David Rudlin tells the story of how a left-wing planner enabled the son of a miner to build Britain’s largest out-of-town shopping centre

David Rudlin_index

David Rudlin

In our forthcoming book on high streets, Vicky Payne, Lucy Montague and I tell the stories of one hundred retail centres across the UK. It is based on the idea that the stories of these places can be just as illuminating as the data.

Before Christmas I wrote about the world’s oldest record shop in Cardiff. By contrast this column is about the UK’s largest shopping centre and how a radical left-wing theory enabled it’s development.

The miner’s son in the title was Sir John Hall, who grew up in the pit town of Ashington. He started as a mining surveyor but, after the National Coal Board helped him qualify as a building surveyor, set up his own property business.

Initially he bought and sold houses, before building a small supermarket and getting into retail. On a trip to the US he was impressed by its shopping malls and decided that they would be perfect for the wet and windy northeast of England.

The Non-Plan movement grew out of the anarcho-libertarian movement of the New Left in the 1960s

There was however no way he could get planning permission. In the 1960s there had been a landmark planning ruling against an out-of-town shopping centre at Haydock between Liverpool and Manchester after which the UK set itself against out-of-town malls.

That was until the end of the 1970s when Conservative shadow minister Geoffrey Howe gave a speech at the Waterman’s Arms pub. Surrounded by the dereliction of London’s docks, he quoted the work of a group of counter-cultural architects, planners and journalists; Peter Hall, Cedric Price, Paul Barker and Reiner Banham.

Their “Non-Plan” manifesto published in New Society argued that the “natural desires and spontaneous whims of the population were being repressed by state planning”. It called for a radical experiment to exempt parts of Britain’s inner cities from planning regulations to free them from the heavy hand of state regulation.

Having got to know Professor Sir Peter Hall in his later years, I can tell you he was no neo-liberal. Indeed, at the time he had been a member of the Labour Party and chair of the Fabian Society. The Non-Plan movement grew out of the anarcho-libertarian movement of the New Left in the 1960s. It was based on a mistrust of the state and there is a certain irony that it chimed so well with the free market inclinations of the Conservative government.

Back in Gateshead John Hall had bought a large site, known as the ‘great big clarty field’

In his speech Geoffrey Howe suggested that, rather than invest in declining industrial areas, the government should take a leaf out of the Non-Plan manifesto and designate a series of enterprise zones to lift the shackles off enterprise.

Back in Gateshead John Hall had bought a large site, known as the ‘great big clarty field’, the ash tip of the Dunston power station five miles from the centre of Newcastle. In the budget of 1980 Geoffrey Howe, by now Chancellor of the Exchequer, announced 11 Enterprise Zones. These were in London Docklands, Glasgow, Belfast, Hartlepool, Liverpool, Trafford in Manchester, Wakefield, Swansea, Corby, Dudley and an area of Newcastle/Gateshead including a certain clarty field.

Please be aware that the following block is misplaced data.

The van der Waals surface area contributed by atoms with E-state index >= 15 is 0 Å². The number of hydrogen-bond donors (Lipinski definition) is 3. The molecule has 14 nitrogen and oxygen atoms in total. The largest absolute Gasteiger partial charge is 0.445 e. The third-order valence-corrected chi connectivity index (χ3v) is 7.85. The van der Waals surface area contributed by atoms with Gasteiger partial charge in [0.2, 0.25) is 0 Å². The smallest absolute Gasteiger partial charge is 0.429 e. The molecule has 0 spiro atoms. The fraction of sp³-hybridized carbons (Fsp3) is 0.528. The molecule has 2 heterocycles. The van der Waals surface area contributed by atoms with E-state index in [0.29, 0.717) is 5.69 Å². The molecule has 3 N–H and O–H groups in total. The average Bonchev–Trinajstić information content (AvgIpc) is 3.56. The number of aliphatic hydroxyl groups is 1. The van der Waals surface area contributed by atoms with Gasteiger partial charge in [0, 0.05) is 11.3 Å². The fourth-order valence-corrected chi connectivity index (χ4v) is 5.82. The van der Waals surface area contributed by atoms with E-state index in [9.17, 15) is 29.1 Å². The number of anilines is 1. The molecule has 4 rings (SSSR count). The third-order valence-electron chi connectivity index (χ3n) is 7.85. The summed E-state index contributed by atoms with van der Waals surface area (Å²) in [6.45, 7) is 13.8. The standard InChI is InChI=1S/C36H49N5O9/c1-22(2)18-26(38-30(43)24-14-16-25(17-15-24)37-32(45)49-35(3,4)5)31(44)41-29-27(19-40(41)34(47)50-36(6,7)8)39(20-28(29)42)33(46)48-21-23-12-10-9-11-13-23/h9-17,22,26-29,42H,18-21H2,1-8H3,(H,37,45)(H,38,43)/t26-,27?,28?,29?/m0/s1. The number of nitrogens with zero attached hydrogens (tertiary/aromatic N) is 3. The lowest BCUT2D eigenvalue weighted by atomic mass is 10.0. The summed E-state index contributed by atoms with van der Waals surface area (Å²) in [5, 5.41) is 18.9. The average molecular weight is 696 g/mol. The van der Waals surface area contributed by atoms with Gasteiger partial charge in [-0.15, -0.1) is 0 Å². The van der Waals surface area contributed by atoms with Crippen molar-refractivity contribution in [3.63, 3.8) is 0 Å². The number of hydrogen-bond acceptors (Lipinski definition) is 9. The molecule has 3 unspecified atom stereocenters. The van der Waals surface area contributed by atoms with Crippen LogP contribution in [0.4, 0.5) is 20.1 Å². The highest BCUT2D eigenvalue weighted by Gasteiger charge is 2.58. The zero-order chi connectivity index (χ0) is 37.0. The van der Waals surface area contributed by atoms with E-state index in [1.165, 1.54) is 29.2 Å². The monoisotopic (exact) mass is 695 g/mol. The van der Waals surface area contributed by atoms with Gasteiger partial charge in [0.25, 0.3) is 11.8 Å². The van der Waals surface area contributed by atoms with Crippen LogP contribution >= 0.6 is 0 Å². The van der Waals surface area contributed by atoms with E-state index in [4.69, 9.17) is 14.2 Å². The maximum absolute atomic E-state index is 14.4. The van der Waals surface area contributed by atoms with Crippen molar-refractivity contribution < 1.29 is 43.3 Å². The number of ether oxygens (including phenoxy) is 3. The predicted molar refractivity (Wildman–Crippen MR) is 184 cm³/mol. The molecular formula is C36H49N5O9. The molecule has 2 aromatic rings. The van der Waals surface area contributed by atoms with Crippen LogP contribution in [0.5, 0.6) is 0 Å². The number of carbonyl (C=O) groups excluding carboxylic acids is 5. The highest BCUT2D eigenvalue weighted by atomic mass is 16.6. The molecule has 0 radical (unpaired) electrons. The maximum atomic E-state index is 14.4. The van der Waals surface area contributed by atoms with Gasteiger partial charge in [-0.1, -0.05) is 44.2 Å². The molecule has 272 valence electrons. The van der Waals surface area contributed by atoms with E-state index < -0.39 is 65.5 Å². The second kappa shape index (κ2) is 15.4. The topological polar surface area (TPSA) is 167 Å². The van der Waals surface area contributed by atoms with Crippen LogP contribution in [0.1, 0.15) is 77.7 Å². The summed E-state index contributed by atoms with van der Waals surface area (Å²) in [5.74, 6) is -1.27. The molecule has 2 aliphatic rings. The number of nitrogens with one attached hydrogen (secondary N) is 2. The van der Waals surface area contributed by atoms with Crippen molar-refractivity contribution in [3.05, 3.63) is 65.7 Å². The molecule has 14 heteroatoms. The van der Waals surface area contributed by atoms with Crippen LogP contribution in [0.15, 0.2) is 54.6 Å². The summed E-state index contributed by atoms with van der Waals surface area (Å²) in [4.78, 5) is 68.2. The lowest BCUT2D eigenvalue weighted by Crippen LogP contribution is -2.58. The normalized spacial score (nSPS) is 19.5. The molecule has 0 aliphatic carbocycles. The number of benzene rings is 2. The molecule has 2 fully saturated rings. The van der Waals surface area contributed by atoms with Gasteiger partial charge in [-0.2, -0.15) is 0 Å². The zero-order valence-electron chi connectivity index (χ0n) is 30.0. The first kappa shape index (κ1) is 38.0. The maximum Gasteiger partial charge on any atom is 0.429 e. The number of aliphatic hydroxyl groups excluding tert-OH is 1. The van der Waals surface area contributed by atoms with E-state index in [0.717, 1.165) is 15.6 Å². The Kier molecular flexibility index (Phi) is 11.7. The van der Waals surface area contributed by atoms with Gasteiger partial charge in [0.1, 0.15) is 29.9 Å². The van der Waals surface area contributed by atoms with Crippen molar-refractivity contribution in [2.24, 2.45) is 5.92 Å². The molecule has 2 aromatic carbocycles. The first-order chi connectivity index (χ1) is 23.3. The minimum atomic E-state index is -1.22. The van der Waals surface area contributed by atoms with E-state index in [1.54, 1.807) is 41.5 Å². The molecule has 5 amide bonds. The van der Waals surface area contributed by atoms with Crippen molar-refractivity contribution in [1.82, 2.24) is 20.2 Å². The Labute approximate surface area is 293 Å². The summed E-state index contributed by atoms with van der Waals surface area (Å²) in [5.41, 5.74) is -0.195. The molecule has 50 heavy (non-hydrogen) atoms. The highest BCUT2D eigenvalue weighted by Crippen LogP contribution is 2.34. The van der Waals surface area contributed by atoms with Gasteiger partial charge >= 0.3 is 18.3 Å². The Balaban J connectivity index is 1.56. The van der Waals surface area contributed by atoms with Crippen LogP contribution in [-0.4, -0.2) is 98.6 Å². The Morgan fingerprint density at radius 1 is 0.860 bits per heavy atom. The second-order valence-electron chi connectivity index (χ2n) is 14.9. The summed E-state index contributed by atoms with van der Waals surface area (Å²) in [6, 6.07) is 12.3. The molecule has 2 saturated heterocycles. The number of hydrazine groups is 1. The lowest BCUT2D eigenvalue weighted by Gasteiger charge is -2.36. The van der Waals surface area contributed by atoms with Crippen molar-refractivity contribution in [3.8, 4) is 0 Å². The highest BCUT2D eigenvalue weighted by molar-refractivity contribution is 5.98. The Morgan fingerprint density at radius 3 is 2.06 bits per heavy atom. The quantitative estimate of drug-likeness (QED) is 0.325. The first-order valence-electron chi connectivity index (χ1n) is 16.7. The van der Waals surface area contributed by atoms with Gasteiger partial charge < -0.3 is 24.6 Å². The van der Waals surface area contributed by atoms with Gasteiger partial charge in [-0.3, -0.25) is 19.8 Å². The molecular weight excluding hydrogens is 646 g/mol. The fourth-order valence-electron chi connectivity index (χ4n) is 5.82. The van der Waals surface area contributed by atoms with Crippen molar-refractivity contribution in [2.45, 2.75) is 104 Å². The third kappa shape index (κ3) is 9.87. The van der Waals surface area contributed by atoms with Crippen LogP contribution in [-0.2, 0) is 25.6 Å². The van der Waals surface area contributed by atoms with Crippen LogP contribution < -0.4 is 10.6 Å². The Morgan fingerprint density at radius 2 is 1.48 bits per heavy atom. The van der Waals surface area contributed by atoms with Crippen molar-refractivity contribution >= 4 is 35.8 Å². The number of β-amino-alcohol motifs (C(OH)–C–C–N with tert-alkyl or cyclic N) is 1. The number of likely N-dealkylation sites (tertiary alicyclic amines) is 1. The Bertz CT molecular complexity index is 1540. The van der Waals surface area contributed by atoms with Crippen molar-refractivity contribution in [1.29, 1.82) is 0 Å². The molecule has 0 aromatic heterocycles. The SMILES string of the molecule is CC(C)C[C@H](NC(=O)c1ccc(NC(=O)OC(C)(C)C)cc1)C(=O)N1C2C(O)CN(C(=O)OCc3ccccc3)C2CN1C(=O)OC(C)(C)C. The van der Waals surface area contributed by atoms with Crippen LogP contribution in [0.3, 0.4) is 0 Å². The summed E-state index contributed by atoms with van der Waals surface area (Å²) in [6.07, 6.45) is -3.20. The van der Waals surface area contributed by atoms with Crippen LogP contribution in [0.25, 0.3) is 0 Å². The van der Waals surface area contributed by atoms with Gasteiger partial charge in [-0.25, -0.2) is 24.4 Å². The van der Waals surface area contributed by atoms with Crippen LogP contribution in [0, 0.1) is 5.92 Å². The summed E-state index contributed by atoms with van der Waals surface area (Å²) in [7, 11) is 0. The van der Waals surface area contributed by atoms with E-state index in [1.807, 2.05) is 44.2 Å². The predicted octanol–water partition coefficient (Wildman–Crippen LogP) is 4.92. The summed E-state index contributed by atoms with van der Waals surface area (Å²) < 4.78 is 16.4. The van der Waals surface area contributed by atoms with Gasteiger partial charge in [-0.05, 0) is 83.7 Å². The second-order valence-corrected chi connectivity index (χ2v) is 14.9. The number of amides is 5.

These zones would be free of planning regulations, business rates and capital allowances. They were also exempt from Development Land Tax, industrial training boards and requests from the government for statistical information. It had also been suggested that they be exempt from fire and building regulations, taxi licensing and even laws on sex and racial discrimination but the government stopped short of going this far.

Most enterprise zones excluded retailing from the relaxation of planning controls. The exceptions were Dudley, where two local businessmen built one of the largest retail parks in the country, and Gateshead where John Hall built the Metro Centre without the need for planning permission. By the time it was fully open in 1988, the Metro Centre stretched to two million square feet with 10,000 free parking spaces – the largest mall in the UK until Westfield London opened in 2008.

This radical experiment reminded us that deregulation in planning often has unintended - and sometimes damaging - consequences

The centre included elements that John Hall had seen in the US and would become the template for other regional shopping centres in the UK. It was open and airy, under a glass roof and was built in a slightly kitsch classical style to provide the shopping public with a sense of luxury and escape. By 1990 it was attracting 21 million visitors a year and had become incredibly successful.

It opened the gates to a wave of out-of-town malls. At the time there were plans for up to 50 regional shopping centres, which would have changed the face of retailing in the UK for ever. Only a handful were built including Meadowhall, the Trafford Centre, Cribbs Causeway and Bluewater. Newcastle city centre survived the Metro Centre, although Sheffield was badly hit by Meadowhall, together with many nearby mid-sized towns.

By the 1990s planning policy had once more turned against out-of-town retailing and town centres were saved from further erosion of their economic role. These traditional town centres may have struggled in recent years but had it not been for the planning system, they would have followed the US model and may not have existed at all.

The irony of a left-wing planning professor providing the intellectual cover for the Thatcher government’s neo-liberal economic policies was not lost on Peter Hall. This radical experiment reminded us that deregulation in planning often has unintended - and sometimes damaging - consequences.